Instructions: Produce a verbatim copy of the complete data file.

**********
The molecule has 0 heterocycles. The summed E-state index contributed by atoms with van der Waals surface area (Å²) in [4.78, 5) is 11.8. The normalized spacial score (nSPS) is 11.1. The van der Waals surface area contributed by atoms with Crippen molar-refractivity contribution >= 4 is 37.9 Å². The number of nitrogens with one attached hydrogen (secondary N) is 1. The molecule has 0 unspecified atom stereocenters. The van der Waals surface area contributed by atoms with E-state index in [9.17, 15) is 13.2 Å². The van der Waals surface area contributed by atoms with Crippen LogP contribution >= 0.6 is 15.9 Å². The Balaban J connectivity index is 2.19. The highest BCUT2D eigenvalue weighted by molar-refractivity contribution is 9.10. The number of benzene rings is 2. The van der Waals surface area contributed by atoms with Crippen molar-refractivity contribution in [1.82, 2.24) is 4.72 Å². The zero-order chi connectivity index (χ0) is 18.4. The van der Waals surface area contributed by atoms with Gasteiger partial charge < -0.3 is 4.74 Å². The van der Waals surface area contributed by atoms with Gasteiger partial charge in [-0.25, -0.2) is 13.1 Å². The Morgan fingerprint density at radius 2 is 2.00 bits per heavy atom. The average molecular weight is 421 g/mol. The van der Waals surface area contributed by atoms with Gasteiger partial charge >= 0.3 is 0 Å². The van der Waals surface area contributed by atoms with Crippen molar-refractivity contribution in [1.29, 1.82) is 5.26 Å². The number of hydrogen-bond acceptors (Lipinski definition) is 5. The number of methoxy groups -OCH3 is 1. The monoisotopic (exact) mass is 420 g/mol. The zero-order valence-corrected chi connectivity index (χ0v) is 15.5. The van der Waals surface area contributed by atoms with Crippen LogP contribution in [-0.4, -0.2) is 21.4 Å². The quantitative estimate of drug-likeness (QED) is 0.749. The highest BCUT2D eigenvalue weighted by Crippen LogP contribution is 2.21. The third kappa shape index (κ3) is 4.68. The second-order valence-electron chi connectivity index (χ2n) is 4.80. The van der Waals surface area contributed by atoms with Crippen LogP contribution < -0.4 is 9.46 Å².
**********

The molecule has 0 heterocycles. The summed E-state index contributed by atoms with van der Waals surface area (Å²) in [4.78, 5) is 11.8. The normalized spacial score (nSPS) is 11.1. The van der Waals surface area contributed by atoms with Crippen molar-refractivity contribution >= 4 is 37.9 Å². The number of nitrogens with one attached hydrogen (secondary N) is 1. The molecule has 0 unspecified atom stereocenters. The van der Waals surface area contributed by atoms with E-state index in [9.17, 15) is 13.2 Å². The van der Waals surface area contributed by atoms with Crippen LogP contribution >= 0.6 is 15.9 Å². The Balaban J connectivity index is 2.19. The highest BCUT2D eigenvalue weighted by molar-refractivity contribution is 9.10. The number of benzene rings is 2. The van der Waals surface area contributed by atoms with Crippen molar-refractivity contribution in [1.82, 2.24) is 4.72 Å². The zero-order chi connectivity index (χ0) is 18.4. The van der Waals surface area contributed by atoms with Gasteiger partial charge < -0.3 is 4.74 Å². The van der Waals surface area contributed by atoms with Gasteiger partial charge in [-0.25, -0.2) is 13.1 Å². The Morgan fingerprint density at radius 2 is 2.00 bits per heavy atom. The average molecular weight is 421 g/mol. The van der Waals surface area contributed by atoms with Gasteiger partial charge >= 0.3 is 0 Å². The van der Waals surface area contributed by atoms with Crippen molar-refractivity contribution in [1.29, 1.82) is 5.26 Å². The number of hydrogen-bond acceptors (Lipinski definition) is 5. The number of methoxy groups -OCH3 is 1. The monoisotopic (exact) mass is 420 g/mol. The zero-order valence-corrected chi connectivity index (χ0v) is 15.5. The van der Waals surface area contributed by atoms with Crippen LogP contribution in [-0.4, -0.2) is 21.4 Å². The quantitative estimate of drug-likeness (QED) is 0.749. The highest BCUT2D eigenvalue weighted by Crippen LogP contribution is 2.21. The third kappa shape index (κ3) is 4.68. The second-order valence-electron chi connectivity index (χ2n) is 4.80. The van der Waals surface area contributed by atoms with Crippen LogP contribution < -0.4 is 9.46 Å².